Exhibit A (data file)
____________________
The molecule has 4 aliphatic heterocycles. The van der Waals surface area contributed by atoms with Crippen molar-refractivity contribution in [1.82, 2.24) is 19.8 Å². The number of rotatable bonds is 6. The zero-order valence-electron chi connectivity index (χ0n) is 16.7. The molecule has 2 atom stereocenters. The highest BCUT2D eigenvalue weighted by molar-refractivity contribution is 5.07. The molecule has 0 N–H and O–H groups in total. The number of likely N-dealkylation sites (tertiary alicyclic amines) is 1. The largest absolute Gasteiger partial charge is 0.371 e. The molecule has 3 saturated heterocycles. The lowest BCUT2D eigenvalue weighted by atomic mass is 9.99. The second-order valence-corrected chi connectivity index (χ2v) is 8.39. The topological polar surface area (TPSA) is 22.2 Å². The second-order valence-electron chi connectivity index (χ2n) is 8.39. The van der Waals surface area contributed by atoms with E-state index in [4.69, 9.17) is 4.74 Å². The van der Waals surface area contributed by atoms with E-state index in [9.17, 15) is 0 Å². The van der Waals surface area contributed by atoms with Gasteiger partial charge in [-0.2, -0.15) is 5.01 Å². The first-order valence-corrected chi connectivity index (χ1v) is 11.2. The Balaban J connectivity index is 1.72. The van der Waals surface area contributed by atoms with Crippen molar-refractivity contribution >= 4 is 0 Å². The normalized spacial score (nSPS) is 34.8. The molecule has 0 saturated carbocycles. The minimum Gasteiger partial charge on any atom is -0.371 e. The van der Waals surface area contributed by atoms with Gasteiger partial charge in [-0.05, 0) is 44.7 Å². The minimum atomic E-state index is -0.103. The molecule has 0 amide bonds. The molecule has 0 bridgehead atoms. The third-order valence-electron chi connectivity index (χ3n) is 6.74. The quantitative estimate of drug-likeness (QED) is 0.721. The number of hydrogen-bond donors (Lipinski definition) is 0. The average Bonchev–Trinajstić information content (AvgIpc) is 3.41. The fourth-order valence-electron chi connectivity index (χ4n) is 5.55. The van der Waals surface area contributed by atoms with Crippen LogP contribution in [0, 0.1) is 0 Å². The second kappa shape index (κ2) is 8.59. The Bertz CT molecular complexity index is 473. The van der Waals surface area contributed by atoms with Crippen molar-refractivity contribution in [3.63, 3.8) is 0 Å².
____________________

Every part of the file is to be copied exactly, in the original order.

The molecule has 4 aliphatic heterocycles. The van der Waals surface area contributed by atoms with Crippen molar-refractivity contribution in [1.82, 2.24) is 19.8 Å². The number of rotatable bonds is 6. The zero-order valence-electron chi connectivity index (χ0n) is 16.7. The molecule has 2 atom stereocenters. The highest BCUT2D eigenvalue weighted by molar-refractivity contribution is 5.07. The molecule has 0 N–H and O–H groups in total. The number of likely N-dealkylation sites (tertiary alicyclic amines) is 1. The largest absolute Gasteiger partial charge is 0.371 e. The molecule has 3 saturated heterocycles. The lowest BCUT2D eigenvalue weighted by atomic mass is 9.99. The second-order valence-corrected chi connectivity index (χ2v) is 8.39. The topological polar surface area (TPSA) is 22.2 Å². The second-order valence-electron chi connectivity index (χ2n) is 8.39. The van der Waals surface area contributed by atoms with E-state index in [4.69, 9.17) is 4.74 Å². The van der Waals surface area contributed by atoms with E-state index in [9.17, 15) is 0 Å². The van der Waals surface area contributed by atoms with Gasteiger partial charge in [-0.2, -0.15) is 5.01 Å². The first-order valence-corrected chi connectivity index (χ1v) is 11.2. The Balaban J connectivity index is 1.72. The van der Waals surface area contributed by atoms with Crippen molar-refractivity contribution >= 4 is 0 Å². The normalized spacial score (nSPS) is 34.8. The molecule has 0 saturated carbocycles. The minimum Gasteiger partial charge on any atom is -0.371 e. The van der Waals surface area contributed by atoms with Gasteiger partial charge in [-0.05, 0) is 44.7 Å². The minimum atomic E-state index is -0.103. The molecule has 0 amide bonds. The molecule has 0 bridgehead atoms. The third-order valence-electron chi connectivity index (χ3n) is 6.74. The quantitative estimate of drug-likeness (QED) is 0.721. The number of hydrogen-bond donors (Lipinski definition) is 0. The average Bonchev–Trinajstić information content (AvgIpc) is 3.41. The fourth-order valence-electron chi connectivity index (χ4n) is 5.55. The van der Waals surface area contributed by atoms with Crippen LogP contribution in [0, 0.1) is 0 Å². The second kappa shape index (κ2) is 8.59. The Bertz CT molecular complexity index is 473. The van der Waals surface area contributed by atoms with Crippen molar-refractivity contribution in [3.63, 3.8) is 0 Å².